For me, Thanksgiving is not really about how much food I can stuff into my stomach or about how much football is on TV. Instead, I try to reflect on how I’ve handled the challenges of the year and then set goals for the next year.
Two years ago, on the Monday after Thanksgiving, I came up with a hare-brained scheme to sign up for the (now-defunct) 2012 Danskin Triathlon. I desperately needed to do something to get into shape, and I thought a personal BHAG would be just the thing to motivate me.
Despite the fact that I was horribly out of shape and had two extremely bad knees, I decided to go for it. I started walking. It hurt like hell, but I kept at it. I swam. That was much better, but swimming in the winter is absolutely no fun, even if it’s an indoor pool. I started cycling. Finding the right-sized bike was a huge challenge, but I finally found one that fit in a bike shop in San Antonio. I did OK on flat surfaces, but there are no flat surfaces in Austin. Going up hills was murder on my knees.
I worked really hard all that winter and into spring, despite the pain. One month from the race, I suddenly came down with a respiratory virus that paralyzed my left vocal cord. I missed the race. I was crushed. When I attempted to train again in the fall of 2012, my knees hurt worse than ever. I knew it was time.
2013 was an absolutely remarkable year. Again, there was pain. Oh yes, lots of pain. But this time, it was the pain of healing. After two knee replacement surgeries and one minor foot surgery, I can now walk without any pain at all for the first time in at least a decade.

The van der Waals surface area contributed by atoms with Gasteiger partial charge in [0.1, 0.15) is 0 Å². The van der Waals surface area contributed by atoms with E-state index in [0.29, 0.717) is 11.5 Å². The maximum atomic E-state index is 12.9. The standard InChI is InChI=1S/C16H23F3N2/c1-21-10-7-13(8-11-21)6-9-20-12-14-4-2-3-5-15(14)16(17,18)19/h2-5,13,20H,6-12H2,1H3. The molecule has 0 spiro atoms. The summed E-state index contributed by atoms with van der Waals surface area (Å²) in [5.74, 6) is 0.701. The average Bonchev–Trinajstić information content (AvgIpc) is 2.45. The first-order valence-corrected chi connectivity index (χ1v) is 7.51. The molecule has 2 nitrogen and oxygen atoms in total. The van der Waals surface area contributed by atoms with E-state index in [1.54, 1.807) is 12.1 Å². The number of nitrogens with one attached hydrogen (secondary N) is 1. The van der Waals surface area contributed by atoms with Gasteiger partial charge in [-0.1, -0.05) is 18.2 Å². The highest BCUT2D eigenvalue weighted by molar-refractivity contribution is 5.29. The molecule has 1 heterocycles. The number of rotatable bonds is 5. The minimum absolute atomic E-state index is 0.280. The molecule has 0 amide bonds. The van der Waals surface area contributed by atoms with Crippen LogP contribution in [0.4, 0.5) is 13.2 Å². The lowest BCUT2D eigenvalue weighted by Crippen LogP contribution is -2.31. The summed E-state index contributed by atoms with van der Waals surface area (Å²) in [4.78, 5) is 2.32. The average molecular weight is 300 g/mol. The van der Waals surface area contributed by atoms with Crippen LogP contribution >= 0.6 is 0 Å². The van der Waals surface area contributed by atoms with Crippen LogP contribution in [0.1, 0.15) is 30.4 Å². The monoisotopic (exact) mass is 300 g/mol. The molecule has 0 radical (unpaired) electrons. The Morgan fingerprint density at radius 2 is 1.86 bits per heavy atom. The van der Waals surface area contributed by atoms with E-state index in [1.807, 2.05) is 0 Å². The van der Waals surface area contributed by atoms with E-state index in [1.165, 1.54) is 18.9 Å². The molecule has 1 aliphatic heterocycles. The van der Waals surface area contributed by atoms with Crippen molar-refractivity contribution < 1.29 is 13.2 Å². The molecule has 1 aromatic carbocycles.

Because of my new knees, I have fewer boundaries these days, and I’m so happy. I can start training again. I can travel again. I can walk down the street without feeling like I’m grinding glass in my knee joints. Hell, I can do almost anything I want.
I’m thankful for the people who helped me get through the last year — my partner, my family, my doctors, my friends, and my colleagues. I’m thankful for everything that went right instead of wrong. I’m thankful for the second chance.
3 cups sugar
1/2 cup butter or margarine (1 stick)
1/3 cup freshly squeezed orange juice
1 tablespoon orange zest
1/3 cup canned pumpkin
1 teaspoon pumpkin pie spice
2/3 cup evaporated milk
1 package white chocolate chips (12 oz. or so)
1 jar (7 oz.) marshmallow creme
1/3 cup dried cranberries, chopped
Heat sugar, butter, orange juice, orange zest, pumpkin, pumpkin pie spice, and milk over medium heat to a full, rolling boil in 3 qt. heavy sauce pan, stirring constantly. Boil on medium heat until the candy thermometer reaches 234 degrees F, stirring constantly.
Take the pan off the heat and add the chips to the mix.
Stir in the marshmallow creme and the dried cranberries.
Stir until the mixture thickens and starts to look dull, and pour it into the foil-lined or buttered cake pan. Let it cool for a couple of hours then cut it into bite-sized squares.
Store the fudge in air-tight containers.